Fight number three of the evening ended early when New London, CT lightweight prospect Alejandro “El Abusador” Paulino (5-0, 5 KOs) knocked down Christian Danilo Guido (8-21, w/ 6 KOs) four times before the referee waved off the fight just before the end of the second.
Paulino has fast hands and some definite pop in his gloves. Hopefully, he will step up in competition for his next fight and we can get a better idea of just how talented he is.
Fight four between Massachusetts lightweights Gabriel Morales (3-0, 2 KOs) from Dracut and Woburn product Paolo DeSouza (0-24 NOT A MISPRINT) came off as a bit of an upset after DeSouza made it out of the first. It’s entirely possible, (as Woodsy pointed out) that DeSouza showed up for the fight in his swim trunks (they were colorful and I’d bet my bum they had a drawstring).
Morales sent DeSouza to the canvas with a minute to go in the second, and another knockdown followed quickly. Morales continued to whale away on DeSouza while DeSouza’s tuchus was against the canvas, and probably should have been disqualified for it, but the ref showed mercy on both fighters and awarded Morales the TKO and kept DeSouza from getting knocked around some more.
Maybe Morales was embarrassed for not taking the unfeated (probably not a word, but I like it and you know what I mean) DeSouza out in the first.
The first 6-round fight of the undercard between Boston lightweight Jonathan DePina (5-1, 3 KOs) vs. Virginian Stacey Anderson (0-7 NOT A…you get the idea) ended with DePina crushing Anderson with quality combinations in the third round, sending him to the canvas twice, after two relatively competitive rounds.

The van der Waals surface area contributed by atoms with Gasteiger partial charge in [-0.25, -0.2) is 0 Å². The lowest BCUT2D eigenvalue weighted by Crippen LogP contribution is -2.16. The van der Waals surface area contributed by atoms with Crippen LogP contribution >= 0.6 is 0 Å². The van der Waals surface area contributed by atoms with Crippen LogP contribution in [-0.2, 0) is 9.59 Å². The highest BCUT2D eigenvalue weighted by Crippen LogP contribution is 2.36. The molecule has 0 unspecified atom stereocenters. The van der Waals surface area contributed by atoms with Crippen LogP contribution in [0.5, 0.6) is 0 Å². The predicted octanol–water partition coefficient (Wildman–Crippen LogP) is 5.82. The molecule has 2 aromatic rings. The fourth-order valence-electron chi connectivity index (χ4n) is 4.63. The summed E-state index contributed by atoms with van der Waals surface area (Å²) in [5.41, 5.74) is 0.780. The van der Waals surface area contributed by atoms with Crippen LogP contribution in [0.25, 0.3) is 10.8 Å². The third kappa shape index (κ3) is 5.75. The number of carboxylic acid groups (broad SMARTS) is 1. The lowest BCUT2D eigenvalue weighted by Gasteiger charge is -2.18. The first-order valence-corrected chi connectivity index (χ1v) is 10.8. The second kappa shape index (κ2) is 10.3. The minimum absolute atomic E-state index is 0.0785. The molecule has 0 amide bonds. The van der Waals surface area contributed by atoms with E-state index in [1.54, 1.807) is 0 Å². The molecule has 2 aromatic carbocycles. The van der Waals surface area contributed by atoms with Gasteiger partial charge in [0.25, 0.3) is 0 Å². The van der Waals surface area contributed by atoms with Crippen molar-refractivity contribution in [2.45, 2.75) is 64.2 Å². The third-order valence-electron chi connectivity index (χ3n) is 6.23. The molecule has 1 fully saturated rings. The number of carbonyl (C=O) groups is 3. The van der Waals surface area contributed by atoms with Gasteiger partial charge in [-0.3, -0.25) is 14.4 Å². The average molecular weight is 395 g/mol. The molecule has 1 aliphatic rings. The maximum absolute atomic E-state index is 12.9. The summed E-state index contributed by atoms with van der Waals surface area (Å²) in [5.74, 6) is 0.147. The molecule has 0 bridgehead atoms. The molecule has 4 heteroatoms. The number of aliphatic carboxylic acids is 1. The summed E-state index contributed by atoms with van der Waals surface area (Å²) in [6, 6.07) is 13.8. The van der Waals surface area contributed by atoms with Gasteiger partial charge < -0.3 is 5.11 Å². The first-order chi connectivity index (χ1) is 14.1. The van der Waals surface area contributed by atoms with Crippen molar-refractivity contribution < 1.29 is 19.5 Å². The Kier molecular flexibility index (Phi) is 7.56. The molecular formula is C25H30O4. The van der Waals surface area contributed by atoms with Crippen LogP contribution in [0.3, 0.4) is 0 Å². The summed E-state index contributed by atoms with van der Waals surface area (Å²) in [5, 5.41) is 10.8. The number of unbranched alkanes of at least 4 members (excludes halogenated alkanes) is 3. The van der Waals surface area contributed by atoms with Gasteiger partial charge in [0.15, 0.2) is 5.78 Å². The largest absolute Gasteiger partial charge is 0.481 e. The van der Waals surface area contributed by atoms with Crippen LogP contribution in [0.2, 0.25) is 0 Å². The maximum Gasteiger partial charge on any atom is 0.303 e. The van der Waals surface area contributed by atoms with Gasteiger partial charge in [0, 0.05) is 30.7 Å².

Both fighters came in fit and ready to fight, but the scrap ended in the third in just the way one might have expected with a winless fighter in the ring. This is the fourth time DePina has been in the ring with a guy whose record starts with an 0. If he’s looking to become a true prospect, he’s going to need Anderson to be the last goose egg fighter on his resume.
In the second 6-round fight of the evening, ABF Atlantic Middleweight Champion (I’m sure that title matters to someone) Anthony “Big Daddy” Hines (8-0, w/ 4 KOs), out of Dorchester, defeated veteran Colombian journeyman Fidel Monterrosa Munoz (39-27-1, w/ 31 KOs) by unanimous decision.
It was the first fight of the night between two guys with winning records, and the step up in class was notable. While neither fighter is going to be confused with a world-beater, they both looked like they knew what they were doing in the ring.
Hines scored a knockdown in the third that didn’t seem to hurt Munoz and the Colombian fighter protested the ruling.
All that early fight professionalism broke down when Munoz appeared to suffer a near-death experience after taking a couple pitter-pats behind the head from Hines. Most likely, Munoz was practicing some gamesmanship to catch a second wind.
In fact, after getting a several minute break from the referee, Munoz returned to the scrap as the aggressor and likely won the round. After hitting Hines low multiple times in the fifth, a modest clash of heads once again had Munoz clutching his pearls and going into what Woodsy correctly described as “histrionics.”
Munoz managed to survive the head-tap and the round, and the judges scored the fight correctly (a victory in and of itself).
Hines likely learned a thing or three against Munoz, who knows how to fight, and how to get “down and dirty” (see what I did there?), but I wouldn’t bet money on Hines advancing to contender status.